These days thanks to the ready availability of wool washes and soaps the urine is no longer necessary (which some people seem weirdly upset about) and so when my lovely and talented friend Véronique asked me if I wanted to help her waulk her handspun and woven cloth we forwent the stale pee so as not to stink up my beautiful shop or ourselves.  

Although I have always wanted to try waulking and have been to several workshops in the past they have always focussed solely on the music and not on the purpose of the process. We gave the fabric a good soaking in Eucalan and after roping in my wee sister, Lizzi and pal Sofi to help with the heavy labour we got to work.

As per Gaelic tradition we made sure to pass the web deiseil around the table, or clockwise with the sun and although we couldn't remember any waulking songs that both myself and Véronique knew all the words to we made sure to continue singing as to avoid a clò bodaich which was a web fulled without an oral soundtrack - something deemed unlucky by the highly superstitious Gaelic community.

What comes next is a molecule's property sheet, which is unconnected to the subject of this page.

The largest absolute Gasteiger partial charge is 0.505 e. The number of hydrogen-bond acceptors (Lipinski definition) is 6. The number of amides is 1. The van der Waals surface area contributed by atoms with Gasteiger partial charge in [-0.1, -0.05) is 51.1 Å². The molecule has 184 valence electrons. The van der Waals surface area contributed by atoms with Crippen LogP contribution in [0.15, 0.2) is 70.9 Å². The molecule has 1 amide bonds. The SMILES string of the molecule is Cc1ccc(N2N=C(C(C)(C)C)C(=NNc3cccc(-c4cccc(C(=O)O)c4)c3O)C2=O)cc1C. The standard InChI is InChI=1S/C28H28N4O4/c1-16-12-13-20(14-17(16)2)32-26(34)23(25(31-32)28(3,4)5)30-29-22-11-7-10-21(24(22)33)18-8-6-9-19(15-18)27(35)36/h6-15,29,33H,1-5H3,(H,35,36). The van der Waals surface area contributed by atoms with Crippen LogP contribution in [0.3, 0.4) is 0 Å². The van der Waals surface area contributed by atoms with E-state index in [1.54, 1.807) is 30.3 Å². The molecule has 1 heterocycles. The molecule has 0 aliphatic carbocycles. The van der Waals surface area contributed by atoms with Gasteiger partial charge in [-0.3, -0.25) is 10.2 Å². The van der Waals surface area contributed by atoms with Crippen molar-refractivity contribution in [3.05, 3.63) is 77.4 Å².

Traditional waulking songs generally featured one person singing the verse or a line followed by everyone joining in with the chorus which often contained vocables which are meaningless or contextless words such 'hu il oro, o hi ibh o'. Instead we opted for a few simple puirt à beul tunes (mouth music) so my sister and friend could join in and although it was deemed unlucky to repeat songs during a session these tunes are generally repeated multiple times as they are short and easily remembered. 

The total process of waulking the web which had been spun and woven by Véronique in her own designed tartan took us only about twenty minutes in total and the shrinkage in that time honestly blew us away. Understanding the theory is one thing but actually seeing it happen in real life is incredible and we all really enjoyed learning more about this traditional process. I have long wished to host a workshop on waulking in the shop so please let me know if this is something that you guys would be interest in below! 






Leave a comment

Please note, comments must be approved before they are published